Building Codes: Poems
Poetry. Belle Gironda's poems mediate between domestic and public space, using the discourse of architecture and dramas of the dispossessed. She structures each poem anew to test the tensile strength of poetic tropes. In one, you hang by a finger on Bishop's Terrace in Yosemite; in the next, you circle The Mother of Orchards (Umm Al-Basatin) in Baghdad. Gironda navigates borders, recording language's obligations to material conditions. The book's orgasms are triggered by familiar ghosts: Frank Lloyd Wright, Michel Foucault, Ruskin and Byron. But those who haunt us are lesser known folks: Shameeka Johnson-Dixon, Cat Gironda, Robert Harbison or Farley Granger. The book moves us from "Plans" to "Structures" to "Dwellers"; we end in "Occupation." Through out the journey, "pure light" marks world's edges in "quick cuts like breaking glass-> rational space." We appreciate the risks Gironda takes in cultivating empathy.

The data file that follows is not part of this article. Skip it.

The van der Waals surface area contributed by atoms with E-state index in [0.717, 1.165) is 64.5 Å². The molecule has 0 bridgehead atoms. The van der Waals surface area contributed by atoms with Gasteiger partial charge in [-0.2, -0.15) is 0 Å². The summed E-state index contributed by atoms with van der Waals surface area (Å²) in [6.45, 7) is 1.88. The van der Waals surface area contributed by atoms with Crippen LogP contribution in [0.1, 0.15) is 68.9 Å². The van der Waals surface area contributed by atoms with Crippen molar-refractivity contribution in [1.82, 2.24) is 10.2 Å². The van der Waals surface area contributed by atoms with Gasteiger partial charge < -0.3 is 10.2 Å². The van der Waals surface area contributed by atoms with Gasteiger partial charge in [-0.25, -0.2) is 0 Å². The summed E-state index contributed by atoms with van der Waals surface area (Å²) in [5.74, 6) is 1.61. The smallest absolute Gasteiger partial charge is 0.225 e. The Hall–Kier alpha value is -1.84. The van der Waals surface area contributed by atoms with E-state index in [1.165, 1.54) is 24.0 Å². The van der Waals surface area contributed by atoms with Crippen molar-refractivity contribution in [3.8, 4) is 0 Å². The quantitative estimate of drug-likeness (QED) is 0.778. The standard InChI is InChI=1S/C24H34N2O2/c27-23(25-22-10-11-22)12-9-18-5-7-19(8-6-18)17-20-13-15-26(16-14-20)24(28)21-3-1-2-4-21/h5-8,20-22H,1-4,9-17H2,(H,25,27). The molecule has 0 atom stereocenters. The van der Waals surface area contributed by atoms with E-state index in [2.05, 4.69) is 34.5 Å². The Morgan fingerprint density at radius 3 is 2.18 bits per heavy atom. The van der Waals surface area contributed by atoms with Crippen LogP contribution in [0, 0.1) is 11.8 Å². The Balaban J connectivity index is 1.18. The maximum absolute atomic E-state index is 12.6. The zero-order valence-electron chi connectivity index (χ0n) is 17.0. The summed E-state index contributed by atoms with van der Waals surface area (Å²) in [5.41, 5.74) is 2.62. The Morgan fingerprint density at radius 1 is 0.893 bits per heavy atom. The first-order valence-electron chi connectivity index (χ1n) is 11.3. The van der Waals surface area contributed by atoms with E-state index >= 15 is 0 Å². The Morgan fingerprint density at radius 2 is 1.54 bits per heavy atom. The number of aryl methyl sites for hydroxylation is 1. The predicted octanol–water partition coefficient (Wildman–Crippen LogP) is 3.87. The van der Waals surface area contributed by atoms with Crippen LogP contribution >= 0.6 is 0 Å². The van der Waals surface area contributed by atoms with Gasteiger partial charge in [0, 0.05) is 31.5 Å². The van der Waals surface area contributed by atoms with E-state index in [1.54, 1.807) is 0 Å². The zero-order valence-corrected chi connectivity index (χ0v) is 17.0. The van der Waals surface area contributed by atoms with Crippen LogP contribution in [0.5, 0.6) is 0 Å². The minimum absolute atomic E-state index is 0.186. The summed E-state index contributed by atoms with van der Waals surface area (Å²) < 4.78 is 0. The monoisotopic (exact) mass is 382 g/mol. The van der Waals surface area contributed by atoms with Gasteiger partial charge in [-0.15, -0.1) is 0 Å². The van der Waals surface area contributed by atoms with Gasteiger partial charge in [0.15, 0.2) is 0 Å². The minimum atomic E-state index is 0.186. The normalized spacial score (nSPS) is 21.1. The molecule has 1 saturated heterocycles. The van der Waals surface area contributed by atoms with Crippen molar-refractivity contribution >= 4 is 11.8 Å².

What people are saying - Write a review
We haven't found any reviews in the usual places.